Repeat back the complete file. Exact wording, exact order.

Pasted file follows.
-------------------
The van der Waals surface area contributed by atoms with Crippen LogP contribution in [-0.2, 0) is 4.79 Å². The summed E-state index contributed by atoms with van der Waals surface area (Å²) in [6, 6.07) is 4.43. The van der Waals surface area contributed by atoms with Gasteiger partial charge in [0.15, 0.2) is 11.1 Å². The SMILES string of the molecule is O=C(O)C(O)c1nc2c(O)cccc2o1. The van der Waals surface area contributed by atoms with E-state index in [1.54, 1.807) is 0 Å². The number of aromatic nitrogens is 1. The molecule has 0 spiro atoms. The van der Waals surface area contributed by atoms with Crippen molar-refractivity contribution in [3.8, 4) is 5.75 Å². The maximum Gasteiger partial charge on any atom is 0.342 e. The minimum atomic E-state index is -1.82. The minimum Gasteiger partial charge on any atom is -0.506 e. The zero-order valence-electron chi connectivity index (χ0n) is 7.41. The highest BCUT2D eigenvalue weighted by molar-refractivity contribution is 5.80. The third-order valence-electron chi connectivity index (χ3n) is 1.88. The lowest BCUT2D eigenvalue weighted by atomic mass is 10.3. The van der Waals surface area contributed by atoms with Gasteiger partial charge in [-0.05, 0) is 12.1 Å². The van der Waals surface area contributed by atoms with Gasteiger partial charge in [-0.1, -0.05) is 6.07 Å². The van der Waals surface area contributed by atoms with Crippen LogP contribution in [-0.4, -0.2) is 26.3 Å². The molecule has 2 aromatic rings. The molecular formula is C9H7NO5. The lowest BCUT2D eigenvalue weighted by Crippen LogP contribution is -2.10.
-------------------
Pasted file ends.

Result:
The van der Waals surface area contributed by atoms with Crippen LogP contribution in [-0.2, 0) is 4.79 Å². The summed E-state index contributed by atoms with van der Waals surface area (Å²) in [6, 6.07) is 4.43. The van der Waals surface area contributed by atoms with Gasteiger partial charge in [0.15, 0.2) is 11.1 Å². The SMILES string of the molecule is O=C(O)C(O)c1nc2c(O)cccc2o1. The van der Waals surface area contributed by atoms with E-state index in [1.54, 1.807) is 0 Å². The number of aromatic nitrogens is 1. The molecule has 0 spiro atoms. The van der Waals surface area contributed by atoms with Crippen molar-refractivity contribution in [3.8, 4) is 5.75 Å². The maximum Gasteiger partial charge on any atom is 0.342 e. The minimum atomic E-state index is -1.82. The minimum Gasteiger partial charge on any atom is -0.506 e. The zero-order valence-electron chi connectivity index (χ0n) is 7.41. The highest BCUT2D eigenvalue weighted by molar-refractivity contribution is 5.80. The third-order valence-electron chi connectivity index (χ3n) is 1.88. The lowest BCUT2D eigenvalue weighted by atomic mass is 10.3. The van der Waals surface area contributed by atoms with Gasteiger partial charge in [-0.05, 0) is 12.1 Å². The van der Waals surface area contributed by atoms with Gasteiger partial charge in [-0.1, -0.05) is 6.07 Å². The van der Waals surface area contributed by atoms with Crippen LogP contribution in [-0.4, -0.2) is 26.3 Å². The molecule has 2 aromatic rings. The molecular formula is C9H7NO5. The lowest BCUT2D eigenvalue weighted by Crippen LogP contribution is -2.10.